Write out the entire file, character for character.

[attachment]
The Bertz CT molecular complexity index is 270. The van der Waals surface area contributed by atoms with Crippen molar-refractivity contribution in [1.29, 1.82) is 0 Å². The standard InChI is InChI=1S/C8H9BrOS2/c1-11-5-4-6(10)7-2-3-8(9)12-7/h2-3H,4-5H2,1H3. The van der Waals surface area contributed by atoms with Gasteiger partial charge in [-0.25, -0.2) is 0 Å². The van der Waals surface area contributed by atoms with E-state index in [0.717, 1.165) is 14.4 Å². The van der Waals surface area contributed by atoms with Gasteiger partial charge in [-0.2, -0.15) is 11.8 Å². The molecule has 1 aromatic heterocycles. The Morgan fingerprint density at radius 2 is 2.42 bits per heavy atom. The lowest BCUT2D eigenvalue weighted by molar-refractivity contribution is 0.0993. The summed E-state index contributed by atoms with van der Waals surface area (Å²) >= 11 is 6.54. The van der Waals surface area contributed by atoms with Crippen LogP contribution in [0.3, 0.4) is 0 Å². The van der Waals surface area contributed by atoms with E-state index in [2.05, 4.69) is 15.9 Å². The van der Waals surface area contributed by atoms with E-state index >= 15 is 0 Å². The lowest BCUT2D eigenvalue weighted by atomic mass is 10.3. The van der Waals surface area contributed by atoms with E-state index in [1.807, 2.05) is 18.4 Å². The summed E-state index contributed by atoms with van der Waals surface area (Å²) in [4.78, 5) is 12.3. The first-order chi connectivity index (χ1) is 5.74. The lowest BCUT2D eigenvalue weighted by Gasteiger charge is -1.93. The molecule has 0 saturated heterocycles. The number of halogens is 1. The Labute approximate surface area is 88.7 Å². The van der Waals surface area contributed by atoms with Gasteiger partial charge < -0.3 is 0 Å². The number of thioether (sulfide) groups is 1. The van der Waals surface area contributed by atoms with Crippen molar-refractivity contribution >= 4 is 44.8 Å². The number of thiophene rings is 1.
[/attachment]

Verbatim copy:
The Bertz CT molecular complexity index is 270. The van der Waals surface area contributed by atoms with Crippen molar-refractivity contribution in [1.29, 1.82) is 0 Å². The standard InChI is InChI=1S/C8H9BrOS2/c1-11-5-4-6(10)7-2-3-8(9)12-7/h2-3H,4-5H2,1H3. The van der Waals surface area contributed by atoms with Gasteiger partial charge in [-0.25, -0.2) is 0 Å². The van der Waals surface area contributed by atoms with E-state index in [0.717, 1.165) is 14.4 Å². The van der Waals surface area contributed by atoms with Gasteiger partial charge in [-0.2, -0.15) is 11.8 Å². The molecule has 1 aromatic heterocycles. The Morgan fingerprint density at radius 2 is 2.42 bits per heavy atom. The lowest BCUT2D eigenvalue weighted by molar-refractivity contribution is 0.0993. The summed E-state index contributed by atoms with van der Waals surface area (Å²) >= 11 is 6.54. The van der Waals surface area contributed by atoms with Crippen LogP contribution in [0.3, 0.4) is 0 Å². The van der Waals surface area contributed by atoms with E-state index in [2.05, 4.69) is 15.9 Å². The van der Waals surface area contributed by atoms with E-state index >= 15 is 0 Å². The lowest BCUT2D eigenvalue weighted by atomic mass is 10.3. The van der Waals surface area contributed by atoms with E-state index in [1.807, 2.05) is 18.4 Å². The summed E-state index contributed by atoms with van der Waals surface area (Å²) in [4.78, 5) is 12.3. The first-order chi connectivity index (χ1) is 5.74. The lowest BCUT2D eigenvalue weighted by Gasteiger charge is -1.93. The molecule has 0 saturated heterocycles. The number of halogens is 1. The Labute approximate surface area is 88.7 Å². The van der Waals surface area contributed by atoms with Gasteiger partial charge < -0.3 is 0 Å². The number of thioether (sulfide) groups is 1. The van der Waals surface area contributed by atoms with Crippen molar-refractivity contribution >= 4 is 44.8 Å². The number of thiophene rings is 1.